DuPage housing scandal fallout continues with order from HUD
Audits find agency misspent or can't account for $10 million
Fallout from the DuPage Housing Authority scandal continues.
The U.S. Department of Housing and Urban Development says the housing authority must change the way it subsidizes two senior housing projects because of mistakes made before a series of federal audits found the Wheaton-based agency misspent or failed to account for more than $10 million.
The Stough Group manages the Rose Glen and Myers Commons apartments in Roselle and Darien. The Burr Ridge-based company and its partners have been receiving payments directly from HUD since the projects were awarded in separate Section 8 contracts in 2005 and 2007.
During the federal scrutiny of the housing authority, it was learned that roughly $2.6 million of the "unsupported" spending mentioned in the audits is tied to the Myers Commons and Rose Glen deals.
Now officials with the revamped housing authority have been told that all the so-called "project-based vouchers" for both developments must be converted to tenant-based vouchers.
HUD spokeswoman Laura J. Feldman said the change means that the housing subsidy will belong to the individual renters -- not the project owners.
"If the tenant wishes to remain at Rose Glen or Myers Commons, which we assume most will, then the tenant may use their housing assistance there to help pay the rent," Feldman wrote in an email. "If they choose to move, they may do so and take their housing assistance and use it at their new location."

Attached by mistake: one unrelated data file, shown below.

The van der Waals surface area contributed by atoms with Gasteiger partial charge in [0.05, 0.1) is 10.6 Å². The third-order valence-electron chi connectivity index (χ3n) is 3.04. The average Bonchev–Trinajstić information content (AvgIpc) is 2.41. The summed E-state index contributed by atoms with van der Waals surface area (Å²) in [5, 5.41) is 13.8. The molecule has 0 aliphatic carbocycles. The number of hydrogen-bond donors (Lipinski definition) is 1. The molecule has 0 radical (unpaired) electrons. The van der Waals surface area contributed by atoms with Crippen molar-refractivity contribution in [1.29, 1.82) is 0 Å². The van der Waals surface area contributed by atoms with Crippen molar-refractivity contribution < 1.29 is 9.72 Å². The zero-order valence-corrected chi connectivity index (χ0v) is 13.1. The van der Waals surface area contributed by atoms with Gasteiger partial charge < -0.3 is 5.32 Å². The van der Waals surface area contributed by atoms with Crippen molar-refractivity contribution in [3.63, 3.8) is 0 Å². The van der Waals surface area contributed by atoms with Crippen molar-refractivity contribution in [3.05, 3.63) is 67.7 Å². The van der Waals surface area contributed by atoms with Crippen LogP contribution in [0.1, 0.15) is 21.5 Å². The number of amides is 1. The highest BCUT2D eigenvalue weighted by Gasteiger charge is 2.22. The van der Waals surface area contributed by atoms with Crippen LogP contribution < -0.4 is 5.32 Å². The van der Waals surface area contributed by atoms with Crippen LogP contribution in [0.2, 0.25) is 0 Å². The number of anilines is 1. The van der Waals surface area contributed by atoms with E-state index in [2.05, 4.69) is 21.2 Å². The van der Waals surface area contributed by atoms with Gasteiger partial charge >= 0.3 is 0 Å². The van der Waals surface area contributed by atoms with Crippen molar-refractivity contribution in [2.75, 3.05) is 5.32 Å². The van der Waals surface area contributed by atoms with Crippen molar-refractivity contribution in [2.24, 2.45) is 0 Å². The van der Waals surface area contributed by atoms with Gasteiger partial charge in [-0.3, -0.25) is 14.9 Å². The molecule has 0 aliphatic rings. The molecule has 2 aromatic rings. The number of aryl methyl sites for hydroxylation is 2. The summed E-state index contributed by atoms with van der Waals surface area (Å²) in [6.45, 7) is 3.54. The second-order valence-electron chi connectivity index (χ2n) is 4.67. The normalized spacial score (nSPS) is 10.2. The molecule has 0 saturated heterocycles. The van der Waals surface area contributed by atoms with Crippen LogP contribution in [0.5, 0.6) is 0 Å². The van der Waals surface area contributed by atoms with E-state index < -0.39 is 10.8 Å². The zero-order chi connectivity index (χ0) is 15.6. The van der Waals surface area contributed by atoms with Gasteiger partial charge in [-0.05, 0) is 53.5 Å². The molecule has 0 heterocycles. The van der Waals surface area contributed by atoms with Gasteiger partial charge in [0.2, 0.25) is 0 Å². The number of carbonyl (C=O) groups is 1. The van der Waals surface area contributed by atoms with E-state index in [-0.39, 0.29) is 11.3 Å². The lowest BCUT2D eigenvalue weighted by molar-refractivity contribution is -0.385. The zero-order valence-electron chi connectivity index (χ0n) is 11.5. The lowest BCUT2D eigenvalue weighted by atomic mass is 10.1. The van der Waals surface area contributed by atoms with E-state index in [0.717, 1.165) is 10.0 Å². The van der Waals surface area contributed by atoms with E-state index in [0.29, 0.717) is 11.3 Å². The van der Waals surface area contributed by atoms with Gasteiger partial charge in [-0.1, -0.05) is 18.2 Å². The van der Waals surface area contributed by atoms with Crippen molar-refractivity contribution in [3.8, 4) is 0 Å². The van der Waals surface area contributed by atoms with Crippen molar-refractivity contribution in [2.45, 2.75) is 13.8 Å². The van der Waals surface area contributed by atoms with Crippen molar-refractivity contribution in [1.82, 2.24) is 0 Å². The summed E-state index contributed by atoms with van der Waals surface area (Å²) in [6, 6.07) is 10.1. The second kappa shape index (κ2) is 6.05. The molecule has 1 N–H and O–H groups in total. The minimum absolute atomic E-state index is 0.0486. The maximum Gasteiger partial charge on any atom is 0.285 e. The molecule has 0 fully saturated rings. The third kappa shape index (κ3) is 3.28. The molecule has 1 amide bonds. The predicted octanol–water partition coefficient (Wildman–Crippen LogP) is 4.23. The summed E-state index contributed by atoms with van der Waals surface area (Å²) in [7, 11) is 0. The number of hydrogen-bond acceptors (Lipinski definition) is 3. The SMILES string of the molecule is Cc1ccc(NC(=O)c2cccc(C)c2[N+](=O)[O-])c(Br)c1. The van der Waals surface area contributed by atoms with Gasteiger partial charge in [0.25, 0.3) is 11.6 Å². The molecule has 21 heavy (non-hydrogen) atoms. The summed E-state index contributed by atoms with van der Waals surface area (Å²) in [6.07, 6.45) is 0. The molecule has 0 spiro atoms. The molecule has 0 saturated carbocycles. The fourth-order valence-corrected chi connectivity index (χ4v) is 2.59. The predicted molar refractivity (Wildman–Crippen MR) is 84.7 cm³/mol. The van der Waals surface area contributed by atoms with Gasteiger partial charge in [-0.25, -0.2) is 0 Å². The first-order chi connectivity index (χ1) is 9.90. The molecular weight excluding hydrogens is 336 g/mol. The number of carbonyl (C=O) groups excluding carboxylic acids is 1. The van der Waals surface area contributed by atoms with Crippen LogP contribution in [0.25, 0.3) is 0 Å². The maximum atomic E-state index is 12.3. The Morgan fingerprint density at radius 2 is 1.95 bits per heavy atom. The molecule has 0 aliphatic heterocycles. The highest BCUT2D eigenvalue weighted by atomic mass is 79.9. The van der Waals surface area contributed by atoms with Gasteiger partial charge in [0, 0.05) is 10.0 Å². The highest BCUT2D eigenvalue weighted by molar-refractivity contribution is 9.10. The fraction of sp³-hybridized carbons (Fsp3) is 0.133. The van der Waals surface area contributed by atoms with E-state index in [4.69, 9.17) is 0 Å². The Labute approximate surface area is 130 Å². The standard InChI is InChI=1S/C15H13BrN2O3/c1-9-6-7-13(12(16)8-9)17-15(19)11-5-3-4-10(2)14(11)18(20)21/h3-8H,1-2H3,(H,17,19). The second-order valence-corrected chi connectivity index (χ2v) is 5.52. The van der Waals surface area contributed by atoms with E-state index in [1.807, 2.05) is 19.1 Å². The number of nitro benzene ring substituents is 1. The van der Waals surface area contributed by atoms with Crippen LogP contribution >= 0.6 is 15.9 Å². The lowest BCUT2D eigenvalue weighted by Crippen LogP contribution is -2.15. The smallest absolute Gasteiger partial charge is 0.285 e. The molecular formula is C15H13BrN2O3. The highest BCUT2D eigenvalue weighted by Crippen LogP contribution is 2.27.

A representative from The Stough Group declined to comment on Monday.
Meanwhile, DuPage Housing Authority officials said they are complying with the directive.
"We're looking to responsibly use the federal money, which is scarce," said David Hoicka, the executive director of the agency. "We want to use taxpayer dollars responsibly and follow the HUD guidelines carefully, efficiently and effectively."
Hoicka replaced former executive director John Day, who was forced to resign last year after the federal Office of Inspector General released two audits critical of the agency. A third audit charged the agency improperly spent more than $5.8 million in federal money and failed to adequately document another $4.7 million.
The contract for Myers Commons -- a 91-unit apartment complex near Lemont Road and 83rd Street -- was executed in March 2005. The Section 8 contract for Rose Glen was approved two years later.
In a Jan. 26 letter to the housing authority, Steven Meiss, the Illinois State Office of Public Housing Region V director, wrote that the DHA didn't follow HUD's program requirements before approving and contracting housing assistance for units at Myers Commons and Rose Glen.
For example, the 10-year deal for Myers Commons automatically renews unless both parties choose to terminate. But HUD regulations only allow for 5-year deals that can be terminated if the housing authority doesn't want an extension.
"Automatic renewal of a HAP (housing assistance payments) contract is not permitted under any circumstances," Meiss wrote.
The housing authority also didn't administer a waiting list for its program. Instead, it let the project owners and/or managers pick the households and didn't perform quality control reviews of the selection process.
"This noncompliance occurred because DHA administrators and staff, during the applicable time frame, chose to disregard or lacked an understanding of the program requirements regarding the selection of only elderly or disabled applicants," Meiss wrote.